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Pagan Whispers

Back when I was growing up it was the done thing to be forced into formalised peer social groups, because apparently by the time we become adults we have completely forgotten what it’s like to be kids and become convinced that it’s lovely to see children ‘playing’ together (preferably with an added element of ‘education’). So I was regularly pried away from my various piles of books (the public, school and van libraries would only let me have four each at a time, respectively, my protestations that they would barely last me a week) to ‘enjoy’ the Brownies, Sunday School, camps, picnics and so on.

Invariably this would involve games, one of which was Chinese Whispers. I hated this game. The whole thing was a setup designed to pervert language and meaning, ideally with hilarious (?) consequences, and that’s before you take account of the one or two who would invariably mutilate the message on purpose.
But yes, it did serve to show how easily even the simple and benign could become warped in transmission, and some recent conversations have shown me just how easily that continues to happen in pagan and similar traditions.

As previous blogs have hopefully outlined, there are a multitude of paths, and variations on paths, and little detours of paths, and it’s a subjective enough area that there are rarely any particular rights or wrongs. However we are also living in an age of ‘experts’ a world where a individuals can and do set themselves up as the foremost authority on this or that tradition or practice. Assuming they’re even quasi-legit, the chances are they will have pieced together this expertise through bits of reading and research, participation in various groups or communities and a healthy dose of self-exploration and practical discovery. What they are presenting though is THEIR path, THEIR interpretation, THEIR truth, and how much that does or does not resemble the origins, history or development of the tradition(s) it claims to be a part of is, like in Chinese Whispers, dependent on the reliability, quality and provenance of the information it is based on.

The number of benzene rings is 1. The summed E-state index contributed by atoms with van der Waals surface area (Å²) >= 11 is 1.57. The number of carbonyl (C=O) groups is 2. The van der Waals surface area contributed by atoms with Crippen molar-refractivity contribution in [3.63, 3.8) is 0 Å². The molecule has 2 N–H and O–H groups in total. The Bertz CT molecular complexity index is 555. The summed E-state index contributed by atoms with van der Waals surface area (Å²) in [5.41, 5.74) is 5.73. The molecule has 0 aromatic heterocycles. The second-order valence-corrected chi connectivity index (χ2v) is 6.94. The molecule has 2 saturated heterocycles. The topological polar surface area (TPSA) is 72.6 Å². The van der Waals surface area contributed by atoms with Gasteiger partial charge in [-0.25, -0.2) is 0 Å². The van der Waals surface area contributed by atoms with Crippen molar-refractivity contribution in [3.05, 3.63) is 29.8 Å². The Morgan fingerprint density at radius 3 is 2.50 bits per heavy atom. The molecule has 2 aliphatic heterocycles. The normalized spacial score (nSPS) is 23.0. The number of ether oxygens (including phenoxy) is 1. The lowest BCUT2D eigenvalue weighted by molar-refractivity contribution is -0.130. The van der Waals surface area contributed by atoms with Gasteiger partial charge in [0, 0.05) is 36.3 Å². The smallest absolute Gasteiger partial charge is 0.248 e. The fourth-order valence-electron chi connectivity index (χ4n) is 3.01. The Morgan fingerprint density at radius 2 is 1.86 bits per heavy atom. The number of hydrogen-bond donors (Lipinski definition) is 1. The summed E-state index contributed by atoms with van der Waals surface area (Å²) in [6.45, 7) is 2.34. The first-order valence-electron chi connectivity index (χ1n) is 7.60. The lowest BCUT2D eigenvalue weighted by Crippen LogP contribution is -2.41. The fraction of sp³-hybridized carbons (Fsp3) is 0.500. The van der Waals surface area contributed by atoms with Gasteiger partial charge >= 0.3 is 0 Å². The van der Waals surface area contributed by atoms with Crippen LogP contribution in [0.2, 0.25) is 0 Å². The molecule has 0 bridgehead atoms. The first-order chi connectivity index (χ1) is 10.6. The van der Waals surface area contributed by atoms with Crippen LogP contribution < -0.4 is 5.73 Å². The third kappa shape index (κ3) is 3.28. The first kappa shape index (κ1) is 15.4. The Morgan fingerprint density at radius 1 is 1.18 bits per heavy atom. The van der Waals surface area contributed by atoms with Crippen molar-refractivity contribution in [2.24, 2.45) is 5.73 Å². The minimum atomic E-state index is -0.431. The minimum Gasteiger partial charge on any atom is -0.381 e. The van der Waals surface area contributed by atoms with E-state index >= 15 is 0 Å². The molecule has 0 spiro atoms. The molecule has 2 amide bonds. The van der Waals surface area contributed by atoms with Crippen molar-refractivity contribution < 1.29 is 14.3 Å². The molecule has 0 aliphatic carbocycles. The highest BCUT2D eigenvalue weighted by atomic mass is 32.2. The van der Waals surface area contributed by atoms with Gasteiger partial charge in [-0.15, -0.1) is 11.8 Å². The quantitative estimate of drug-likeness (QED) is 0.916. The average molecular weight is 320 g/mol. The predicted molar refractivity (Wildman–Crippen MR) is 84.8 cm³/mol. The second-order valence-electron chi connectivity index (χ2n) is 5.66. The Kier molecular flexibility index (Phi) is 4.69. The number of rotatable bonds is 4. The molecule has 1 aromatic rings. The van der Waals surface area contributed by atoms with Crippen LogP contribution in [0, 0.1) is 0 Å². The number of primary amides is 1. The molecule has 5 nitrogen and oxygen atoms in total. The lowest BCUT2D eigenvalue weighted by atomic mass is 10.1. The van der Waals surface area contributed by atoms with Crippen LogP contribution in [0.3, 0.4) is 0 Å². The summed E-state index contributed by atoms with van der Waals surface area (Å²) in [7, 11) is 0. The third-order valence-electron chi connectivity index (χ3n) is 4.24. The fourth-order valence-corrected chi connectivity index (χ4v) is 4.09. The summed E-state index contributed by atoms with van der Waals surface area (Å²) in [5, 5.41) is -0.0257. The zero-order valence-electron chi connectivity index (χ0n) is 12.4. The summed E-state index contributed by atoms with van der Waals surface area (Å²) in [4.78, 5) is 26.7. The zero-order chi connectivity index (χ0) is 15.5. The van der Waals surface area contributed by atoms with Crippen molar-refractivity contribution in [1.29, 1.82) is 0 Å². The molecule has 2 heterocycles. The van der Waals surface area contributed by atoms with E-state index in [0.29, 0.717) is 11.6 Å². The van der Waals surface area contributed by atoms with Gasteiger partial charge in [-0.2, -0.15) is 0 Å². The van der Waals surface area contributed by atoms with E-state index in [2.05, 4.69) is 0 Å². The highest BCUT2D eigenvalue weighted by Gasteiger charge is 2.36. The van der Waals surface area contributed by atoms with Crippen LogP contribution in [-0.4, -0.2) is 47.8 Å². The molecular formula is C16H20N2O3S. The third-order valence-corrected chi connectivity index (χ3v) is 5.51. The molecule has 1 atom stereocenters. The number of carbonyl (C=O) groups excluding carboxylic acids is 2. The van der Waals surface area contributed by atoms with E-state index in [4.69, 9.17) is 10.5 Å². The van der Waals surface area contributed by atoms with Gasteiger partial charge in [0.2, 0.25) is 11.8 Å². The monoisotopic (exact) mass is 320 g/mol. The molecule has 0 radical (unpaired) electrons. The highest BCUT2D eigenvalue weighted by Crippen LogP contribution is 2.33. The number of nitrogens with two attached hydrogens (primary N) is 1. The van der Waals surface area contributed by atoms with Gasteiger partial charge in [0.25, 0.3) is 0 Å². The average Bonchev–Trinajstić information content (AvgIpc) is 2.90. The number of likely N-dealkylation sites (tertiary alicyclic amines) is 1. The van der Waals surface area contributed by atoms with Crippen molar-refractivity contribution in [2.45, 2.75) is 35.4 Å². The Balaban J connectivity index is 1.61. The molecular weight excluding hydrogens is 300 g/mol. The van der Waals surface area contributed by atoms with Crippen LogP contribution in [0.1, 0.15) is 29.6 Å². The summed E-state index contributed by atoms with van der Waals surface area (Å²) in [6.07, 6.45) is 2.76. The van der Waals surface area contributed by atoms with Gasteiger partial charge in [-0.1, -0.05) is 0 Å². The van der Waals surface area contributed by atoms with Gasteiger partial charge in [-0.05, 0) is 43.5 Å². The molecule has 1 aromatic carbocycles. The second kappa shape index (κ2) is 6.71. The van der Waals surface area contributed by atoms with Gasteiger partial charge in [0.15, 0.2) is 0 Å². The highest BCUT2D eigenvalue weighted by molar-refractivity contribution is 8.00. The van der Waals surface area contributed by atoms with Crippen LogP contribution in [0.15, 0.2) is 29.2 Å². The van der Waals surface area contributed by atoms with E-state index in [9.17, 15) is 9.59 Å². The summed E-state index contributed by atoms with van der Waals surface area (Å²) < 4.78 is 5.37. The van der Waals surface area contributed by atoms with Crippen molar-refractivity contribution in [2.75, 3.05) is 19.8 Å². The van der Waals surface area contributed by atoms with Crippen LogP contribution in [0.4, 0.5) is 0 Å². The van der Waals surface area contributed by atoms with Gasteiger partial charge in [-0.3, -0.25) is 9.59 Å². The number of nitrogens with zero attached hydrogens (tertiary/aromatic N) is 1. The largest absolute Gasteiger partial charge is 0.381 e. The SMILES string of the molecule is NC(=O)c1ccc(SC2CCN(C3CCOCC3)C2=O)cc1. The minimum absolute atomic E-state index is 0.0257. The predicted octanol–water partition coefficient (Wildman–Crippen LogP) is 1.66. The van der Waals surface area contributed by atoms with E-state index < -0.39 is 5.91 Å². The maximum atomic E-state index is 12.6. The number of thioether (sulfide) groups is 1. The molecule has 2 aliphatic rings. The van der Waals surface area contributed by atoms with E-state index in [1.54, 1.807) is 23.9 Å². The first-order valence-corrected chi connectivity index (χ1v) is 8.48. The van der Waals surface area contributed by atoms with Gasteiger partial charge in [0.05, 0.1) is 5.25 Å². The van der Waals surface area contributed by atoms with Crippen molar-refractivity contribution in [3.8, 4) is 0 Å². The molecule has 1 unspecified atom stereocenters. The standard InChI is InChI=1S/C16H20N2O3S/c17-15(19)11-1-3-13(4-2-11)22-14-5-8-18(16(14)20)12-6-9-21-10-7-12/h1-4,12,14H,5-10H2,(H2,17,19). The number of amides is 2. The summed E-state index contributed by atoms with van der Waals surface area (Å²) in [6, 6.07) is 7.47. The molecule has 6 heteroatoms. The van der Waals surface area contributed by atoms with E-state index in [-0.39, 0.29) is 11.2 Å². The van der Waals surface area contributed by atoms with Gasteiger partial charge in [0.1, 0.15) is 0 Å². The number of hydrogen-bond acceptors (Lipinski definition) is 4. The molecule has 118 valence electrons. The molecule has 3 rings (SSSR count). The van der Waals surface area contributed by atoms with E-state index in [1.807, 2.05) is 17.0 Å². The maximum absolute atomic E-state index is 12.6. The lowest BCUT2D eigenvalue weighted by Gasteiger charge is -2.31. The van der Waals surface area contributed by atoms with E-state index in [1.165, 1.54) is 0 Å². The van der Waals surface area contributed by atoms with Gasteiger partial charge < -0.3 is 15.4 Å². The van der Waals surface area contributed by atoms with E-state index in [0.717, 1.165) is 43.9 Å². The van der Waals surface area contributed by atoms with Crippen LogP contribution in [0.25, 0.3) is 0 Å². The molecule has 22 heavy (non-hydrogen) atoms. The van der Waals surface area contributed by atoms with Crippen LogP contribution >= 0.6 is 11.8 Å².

Let me be clear, this does not automatically or necessarily make it Bad, Wrong or Inferior. But it’s important to remember that when you are reading or hearing about a particular tradition you are only being exposed to one version of it – there may be many additional, and quite different, interpretations, so to dismiss, denounce and denigrate an entire segment without doing your own diligence on something that might open up a world of valuable possibilities to you would be a mistake.

(But remember that an open mind works best with a healthy crap-o-meter in operation!)